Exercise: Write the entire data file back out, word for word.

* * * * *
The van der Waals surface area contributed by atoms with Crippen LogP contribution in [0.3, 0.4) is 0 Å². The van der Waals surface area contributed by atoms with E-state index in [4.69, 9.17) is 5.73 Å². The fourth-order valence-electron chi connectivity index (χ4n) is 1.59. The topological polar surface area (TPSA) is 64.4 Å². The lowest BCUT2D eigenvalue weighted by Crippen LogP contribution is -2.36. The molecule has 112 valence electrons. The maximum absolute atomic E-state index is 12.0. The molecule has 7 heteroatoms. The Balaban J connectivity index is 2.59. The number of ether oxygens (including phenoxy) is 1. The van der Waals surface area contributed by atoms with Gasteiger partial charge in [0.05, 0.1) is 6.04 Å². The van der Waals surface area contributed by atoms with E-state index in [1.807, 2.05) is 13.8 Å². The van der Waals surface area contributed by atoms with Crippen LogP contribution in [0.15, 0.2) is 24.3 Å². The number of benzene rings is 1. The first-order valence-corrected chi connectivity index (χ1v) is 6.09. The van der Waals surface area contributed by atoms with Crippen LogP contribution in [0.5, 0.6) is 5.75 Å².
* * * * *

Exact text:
The van der Waals surface area contributed by atoms with Crippen LogP contribution in [0.3, 0.4) is 0 Å². The van der Waals surface area contributed by atoms with E-state index in [4.69, 9.17) is 5.73 Å². The fourth-order valence-electron chi connectivity index (χ4n) is 1.59. The topological polar surface area (TPSA) is 64.4 Å². The lowest BCUT2D eigenvalue weighted by Crippen LogP contribution is -2.36. The molecule has 112 valence electrons. The maximum absolute atomic E-state index is 12.0. The molecule has 7 heteroatoms. The Balaban J connectivity index is 2.59. The number of ether oxygens (including phenoxy) is 1. The van der Waals surface area contributed by atoms with Gasteiger partial charge in [0.05, 0.1) is 6.04 Å². The van der Waals surface area contributed by atoms with E-state index in [1.807, 2.05) is 13.8 Å². The van der Waals surface area contributed by atoms with Crippen LogP contribution in [0.15, 0.2) is 24.3 Å². The number of benzene rings is 1. The first-order valence-corrected chi connectivity index (χ1v) is 6.09. The van der Waals surface area contributed by atoms with Crippen LogP contribution in [0.5, 0.6) is 5.75 Å².